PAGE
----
Te Punaka Ōwheo (TPO) is Otago Polytechnic's dedicated Māori ākonga support office. TPO provides Māori learners with a dedicated space, and a range of services, support and advice. Our goal is to help ākonga feel safe and included at OP, so that you can get the most out of your time here.
The name Te Punaka Ōwheo is a metaphor for the student journey. Punaka means shelter and Ōwheo is the name of the Leith River. We understand that sometimes the waters might be turbulent, and our kaiāwhina are here to support and advocate for our Māori ākonga as they navigate the journey of life-long learning.
TPO can help with student support and advice, wellbeing, computer skills, StudyLink support, cultural identity, hardship support and advice and much more. Our people are warm and friendly, so feel free to drop by to say hello, have a chat, or to find a positive and comfy community space.
Every Wednesday TPO puts on kai at Poho, the Māori common room, which is a great opportunity to meet fellow Māori learners and staff, grab a bite, and relax.
For new Māori ākonga, a pōwhiri at the beginning of the semester provides a formal welcome and a chance for learners and their families to meet and connect with our staff. On the first day each semester all first-year students are invited to attend a mihi whakatau in the Atrium to be welcomed and settled into OP. Both events provide a chance to build connections with other ākonga, become familiar with members of staff, and to feel at home at Otago Polytechnic.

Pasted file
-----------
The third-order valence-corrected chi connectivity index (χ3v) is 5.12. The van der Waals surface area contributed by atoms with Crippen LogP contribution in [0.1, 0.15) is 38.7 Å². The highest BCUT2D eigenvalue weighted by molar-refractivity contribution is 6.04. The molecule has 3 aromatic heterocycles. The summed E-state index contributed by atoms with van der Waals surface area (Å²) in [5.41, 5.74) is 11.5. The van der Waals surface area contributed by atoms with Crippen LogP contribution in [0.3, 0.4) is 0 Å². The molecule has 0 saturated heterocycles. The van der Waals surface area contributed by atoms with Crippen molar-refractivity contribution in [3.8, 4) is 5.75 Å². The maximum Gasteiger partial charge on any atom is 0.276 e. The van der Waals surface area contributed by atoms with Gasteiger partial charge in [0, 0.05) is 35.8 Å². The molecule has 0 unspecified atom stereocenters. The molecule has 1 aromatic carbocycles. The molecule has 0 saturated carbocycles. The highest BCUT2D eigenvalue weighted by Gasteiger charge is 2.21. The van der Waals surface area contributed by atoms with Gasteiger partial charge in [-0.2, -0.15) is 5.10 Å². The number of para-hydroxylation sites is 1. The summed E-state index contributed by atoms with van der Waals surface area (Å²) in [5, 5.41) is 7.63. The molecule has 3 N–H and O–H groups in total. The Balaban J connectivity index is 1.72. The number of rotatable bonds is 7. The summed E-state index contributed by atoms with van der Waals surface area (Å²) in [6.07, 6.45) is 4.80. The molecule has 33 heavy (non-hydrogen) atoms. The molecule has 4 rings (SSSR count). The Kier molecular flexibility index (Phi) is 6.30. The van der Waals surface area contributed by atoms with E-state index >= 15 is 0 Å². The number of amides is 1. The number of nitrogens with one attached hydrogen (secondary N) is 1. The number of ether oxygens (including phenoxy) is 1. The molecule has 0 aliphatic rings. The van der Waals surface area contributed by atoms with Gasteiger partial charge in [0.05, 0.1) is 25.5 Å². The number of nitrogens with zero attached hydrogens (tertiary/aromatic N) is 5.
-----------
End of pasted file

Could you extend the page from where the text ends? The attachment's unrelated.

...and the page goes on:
March sees the introduction of the peer mentoring programme Tuakana Teina. The programme takes the concept of younger and older siblings into the educational context—Tuakana Teina introduces a new learner to an experienced learner for mentoring. Based in the principles of whanaungatanga, this mentoring aims to increase the confidence of participants and offer opportunities for two-way learning, identifying leadership potential and development of new skills.
TPO hosts many events throughout the year. Keep an eye out for these upcoming celebrations:
- Hāngī four times each year
- Matariki in July
- Te Rau o Tītapu—Māori pre-graduation in September
If you aren’t already following Te Pūkana Ōwheo on Facebook or Instagram, you should be. The team provides insights into student life, upcoming events, and what TPO has to offer. Best of all you’ll get to see Tereinamu’s smiling face!
Come visit us at the HUB near the Union Street East entrance or at Poho across the road from the hockey field. You can also reach us at firstname.lastname@example.org
Kylie Hohaia-Osborne (Tainui, Taranaki) is a Kaiāwhina Tauira Māori, and has been at Otago Polytechnic for six years.
I te taha o tōku pāpā.
Ko taupiri te maunga.
Ko Waikato me Awaroa ngā awa.
Ko Tainui te waka.
Ko Tapaue rāua ko whāwhākia ōku mātou tupuna.
Ko Tainui/Waikato ngā iwi.
Ko Ngai te Ata, Ngāti Whāwhākia me Te kauri ngā marae.
I te taha o tōku māmā.
Ko Taranaki te maunga.
Ko waiaua te awa.
Ko Kurahaupo te waka.
Ko Tuwhakararo rāua ko Rangimoeke ōku mātou tupuna.
Ko Taranaki te iwi.
Ko Ngāti Tamarongo te hapū.
Ko orimupiko te Marae.
Ko Kylie tōku ingoa.